Last August, I made my first transatlantic flight to meet the woman of my dreams. It was a nonstop eight hour flight from Boston to Munich, followed by an hour-long hop into Poznan, Poland.
I didn’t consider the magnitude (or the outright insanity) of my trip until I was over the northern tip of Scotland at daybreak, watching the clouds scatter below me and replaying the events of the past five months in my head.

In March, I’d met her on a penpal site due to virtual wanderlust, and it wasn’t long until I fell head over heels for her. She had an easy way about her. The way she smiled, the way she crafted a homemade birthday card with foam lettering and Game of Thrones references, the way she was so sincere and guarded about her own feelings. Being the naïve and headstrong American sort, it wasn’t long until I’d made flight reservations and started living in daydreams of a Polish summer. I tried – and failed – to learn some useful Polish phrases, and I spent my evenings writing page after page of good morning messages, always with an EDM song attached as a sort of personalized alarm clock.

When I finally met her at the airport, it was as lovely as any romance movie would have you believe. Love at first sight, fireworks… you name it.

And after a year of togetherness, another foray into the unknown countryside of Polska, and plans for her to visit America this summer, I have no regrets about the distance, or the adrenaline-fueled leaping-before-looking approach. In fact, I’m grateful for it.

Being distant from somebody is more affected by mindset than by actual miles. There’s camaraderie to be shared among long-distance veterans, whether the distance is a state border or an entire ocean. There’s a certain sacrifice in knowing that you can’t spontaneously attend an upcoming concert with your significant other, or that you’ll have to make virtual plans for holidays and anniversaries. But within these drawbacks, there are life and love lessons to be learned.

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So much time spent apart, in many ways, forces you to distill the nature of your relationship. What makes you want to stay? Is it the convenience, the fling mentality, or something else? There’s nothing wrong with these things, of course, but there’s something beautiful about being attracted to a person’s energy. About being drawn to them for a shared vision of a future, and the instant memories you form by simply being near them. Nights spent apart tend to crystallize and preserve whatever time you do spend holding them, kissing them, or making oddly-shaped pancakes with them.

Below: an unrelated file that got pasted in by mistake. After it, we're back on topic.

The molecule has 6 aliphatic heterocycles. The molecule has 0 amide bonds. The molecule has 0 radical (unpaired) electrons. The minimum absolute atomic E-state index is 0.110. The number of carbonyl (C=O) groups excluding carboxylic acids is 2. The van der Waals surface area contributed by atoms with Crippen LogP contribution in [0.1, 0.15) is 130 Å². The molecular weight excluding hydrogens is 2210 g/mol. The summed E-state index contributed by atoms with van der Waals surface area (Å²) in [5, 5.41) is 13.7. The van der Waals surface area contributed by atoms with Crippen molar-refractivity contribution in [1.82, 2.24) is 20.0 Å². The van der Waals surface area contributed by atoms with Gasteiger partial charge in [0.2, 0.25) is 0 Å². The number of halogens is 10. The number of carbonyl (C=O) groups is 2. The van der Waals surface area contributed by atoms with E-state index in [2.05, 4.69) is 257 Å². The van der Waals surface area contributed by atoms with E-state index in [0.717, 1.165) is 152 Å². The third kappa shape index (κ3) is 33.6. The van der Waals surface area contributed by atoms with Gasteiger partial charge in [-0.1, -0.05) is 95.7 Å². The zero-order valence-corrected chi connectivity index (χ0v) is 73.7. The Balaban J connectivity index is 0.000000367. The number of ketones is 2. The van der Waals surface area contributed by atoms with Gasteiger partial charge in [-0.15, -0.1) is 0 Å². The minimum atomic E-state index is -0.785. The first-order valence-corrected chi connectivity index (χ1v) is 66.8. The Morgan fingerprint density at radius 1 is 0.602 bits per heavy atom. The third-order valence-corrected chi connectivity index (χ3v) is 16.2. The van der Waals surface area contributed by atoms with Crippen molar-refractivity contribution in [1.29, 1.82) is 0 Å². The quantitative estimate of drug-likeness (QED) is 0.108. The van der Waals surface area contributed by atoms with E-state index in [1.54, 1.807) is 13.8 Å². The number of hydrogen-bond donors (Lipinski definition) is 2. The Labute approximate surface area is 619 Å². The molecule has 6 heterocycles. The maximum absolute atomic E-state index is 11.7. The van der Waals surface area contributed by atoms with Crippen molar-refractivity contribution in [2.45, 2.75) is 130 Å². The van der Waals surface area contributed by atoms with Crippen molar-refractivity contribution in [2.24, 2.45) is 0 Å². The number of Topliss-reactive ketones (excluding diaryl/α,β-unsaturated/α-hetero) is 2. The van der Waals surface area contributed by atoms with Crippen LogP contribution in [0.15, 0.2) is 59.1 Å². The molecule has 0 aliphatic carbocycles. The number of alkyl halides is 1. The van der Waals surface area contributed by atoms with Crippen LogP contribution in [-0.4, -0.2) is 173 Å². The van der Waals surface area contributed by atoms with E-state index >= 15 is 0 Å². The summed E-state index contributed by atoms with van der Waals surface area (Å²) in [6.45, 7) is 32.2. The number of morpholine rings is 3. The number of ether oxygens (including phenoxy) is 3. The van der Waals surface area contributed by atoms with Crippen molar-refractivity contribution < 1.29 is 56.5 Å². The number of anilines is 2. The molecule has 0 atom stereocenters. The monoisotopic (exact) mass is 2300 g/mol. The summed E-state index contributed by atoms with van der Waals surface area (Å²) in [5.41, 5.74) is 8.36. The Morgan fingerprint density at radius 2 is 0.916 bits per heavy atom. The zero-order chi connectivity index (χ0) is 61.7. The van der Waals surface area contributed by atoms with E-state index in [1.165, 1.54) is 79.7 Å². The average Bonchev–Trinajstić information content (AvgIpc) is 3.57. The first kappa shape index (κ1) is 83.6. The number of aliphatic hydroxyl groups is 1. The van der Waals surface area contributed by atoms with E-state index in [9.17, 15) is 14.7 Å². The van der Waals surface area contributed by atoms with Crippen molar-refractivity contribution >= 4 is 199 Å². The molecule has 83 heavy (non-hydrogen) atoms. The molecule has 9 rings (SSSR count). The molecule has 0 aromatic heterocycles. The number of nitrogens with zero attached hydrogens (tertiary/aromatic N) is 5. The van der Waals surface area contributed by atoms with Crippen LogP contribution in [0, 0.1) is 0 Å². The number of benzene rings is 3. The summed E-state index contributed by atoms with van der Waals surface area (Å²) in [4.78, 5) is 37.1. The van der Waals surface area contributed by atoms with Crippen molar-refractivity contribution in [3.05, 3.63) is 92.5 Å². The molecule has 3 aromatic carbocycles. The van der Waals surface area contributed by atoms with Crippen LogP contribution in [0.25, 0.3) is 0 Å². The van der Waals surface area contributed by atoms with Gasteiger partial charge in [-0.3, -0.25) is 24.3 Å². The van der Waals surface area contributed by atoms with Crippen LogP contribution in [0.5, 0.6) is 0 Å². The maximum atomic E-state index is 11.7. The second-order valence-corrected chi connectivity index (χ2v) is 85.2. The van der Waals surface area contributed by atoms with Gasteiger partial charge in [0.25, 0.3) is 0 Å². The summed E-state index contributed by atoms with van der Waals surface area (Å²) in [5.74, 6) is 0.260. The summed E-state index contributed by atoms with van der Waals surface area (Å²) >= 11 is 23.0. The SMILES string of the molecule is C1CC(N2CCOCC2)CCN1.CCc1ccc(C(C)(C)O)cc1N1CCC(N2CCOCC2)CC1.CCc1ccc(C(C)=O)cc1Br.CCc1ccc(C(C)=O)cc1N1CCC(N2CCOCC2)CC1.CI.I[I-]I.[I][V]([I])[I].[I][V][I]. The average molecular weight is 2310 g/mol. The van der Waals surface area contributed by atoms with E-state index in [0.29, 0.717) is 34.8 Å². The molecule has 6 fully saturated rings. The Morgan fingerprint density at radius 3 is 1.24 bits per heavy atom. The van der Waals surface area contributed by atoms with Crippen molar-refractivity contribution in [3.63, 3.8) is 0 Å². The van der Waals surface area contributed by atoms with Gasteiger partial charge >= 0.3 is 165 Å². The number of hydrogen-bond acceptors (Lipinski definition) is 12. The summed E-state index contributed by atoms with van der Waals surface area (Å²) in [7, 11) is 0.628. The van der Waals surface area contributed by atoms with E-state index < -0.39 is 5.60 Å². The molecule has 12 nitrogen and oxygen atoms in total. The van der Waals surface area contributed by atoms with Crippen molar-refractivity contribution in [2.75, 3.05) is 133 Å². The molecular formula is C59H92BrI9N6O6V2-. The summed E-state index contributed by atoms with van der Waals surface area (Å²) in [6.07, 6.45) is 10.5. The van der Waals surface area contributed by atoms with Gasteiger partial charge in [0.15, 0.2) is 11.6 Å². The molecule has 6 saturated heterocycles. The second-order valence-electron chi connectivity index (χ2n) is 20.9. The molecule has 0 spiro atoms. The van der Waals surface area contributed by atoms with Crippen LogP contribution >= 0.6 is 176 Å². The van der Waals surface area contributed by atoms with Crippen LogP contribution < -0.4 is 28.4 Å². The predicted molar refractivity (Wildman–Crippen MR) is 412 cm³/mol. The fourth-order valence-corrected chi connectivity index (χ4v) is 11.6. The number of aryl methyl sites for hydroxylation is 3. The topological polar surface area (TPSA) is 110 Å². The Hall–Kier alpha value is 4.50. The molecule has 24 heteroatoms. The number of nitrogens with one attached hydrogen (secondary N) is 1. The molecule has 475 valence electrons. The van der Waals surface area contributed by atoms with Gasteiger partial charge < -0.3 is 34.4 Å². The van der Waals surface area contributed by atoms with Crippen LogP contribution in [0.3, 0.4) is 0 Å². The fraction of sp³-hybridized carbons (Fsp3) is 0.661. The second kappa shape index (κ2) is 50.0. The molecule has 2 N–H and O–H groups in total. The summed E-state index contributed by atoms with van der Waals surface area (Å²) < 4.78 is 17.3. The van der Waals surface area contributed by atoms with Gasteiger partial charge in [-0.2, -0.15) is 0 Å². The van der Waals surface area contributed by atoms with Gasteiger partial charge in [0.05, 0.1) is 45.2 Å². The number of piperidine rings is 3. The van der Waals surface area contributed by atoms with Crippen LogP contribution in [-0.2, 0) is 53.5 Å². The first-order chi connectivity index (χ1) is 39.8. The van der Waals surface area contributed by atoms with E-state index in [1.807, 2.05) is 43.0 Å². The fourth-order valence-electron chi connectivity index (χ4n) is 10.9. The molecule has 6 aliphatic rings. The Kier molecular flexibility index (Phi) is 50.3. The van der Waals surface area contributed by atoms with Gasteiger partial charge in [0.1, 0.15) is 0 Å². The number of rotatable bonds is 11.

Creativity, too, always finds a way to bubble up in these relationships. Find a video game that you both enjoy (and weep as you’re repeatedly demolished). Set up your webcams and try to cook something together. Make each other weird Snapchat drawings with aliens and fire-breathing dragonflies.

Just do something fun. Do something that resonates in both of you.

When you’re away from the one you love, you also learn a sort of self-reliance. You learn resilience in all aspects of life, from work to school to problem-solving. You have time to pursue your own passions and interests, and your partner will (and should) be there to encourage you. Make use of your time-zone divides, too: while my girlfriend is asleep six hours away, I have time to write fiction, and I can show her something more productive than my recently-watched Netflix list. In an ideal relationship, you build one another to new heights and take pride in achievements, whether shared or individual. When you’re able to share a long-term life together, you’ll have already mastered the skills you need to balance your time with your partner’s. You’ll already be in the mindset of washing your own dishes, ironing your own clothes, and fixing your own flat tires (hopefully).

Most of all, be grateful for the distance because it’s possible. Even twenty years ago, these types of relationships – where you’re sure you’ve located your one-and-only, but were separated by miles and miles – were next to impossible. Social media might force a groan from some people, but I can’t complain. It allowed me to translate feelings into bizarre emoticons and texts carried on the backs of virtual carrier pigeons, and it coordinated the best day of my life, even if it was 4,000 miles from home.

Lose yourself to your feelings, no matter how impossible or distant they seem. You’ll know it’s worth it if the time spent apart is unbearable, but living without them is unthinkable.

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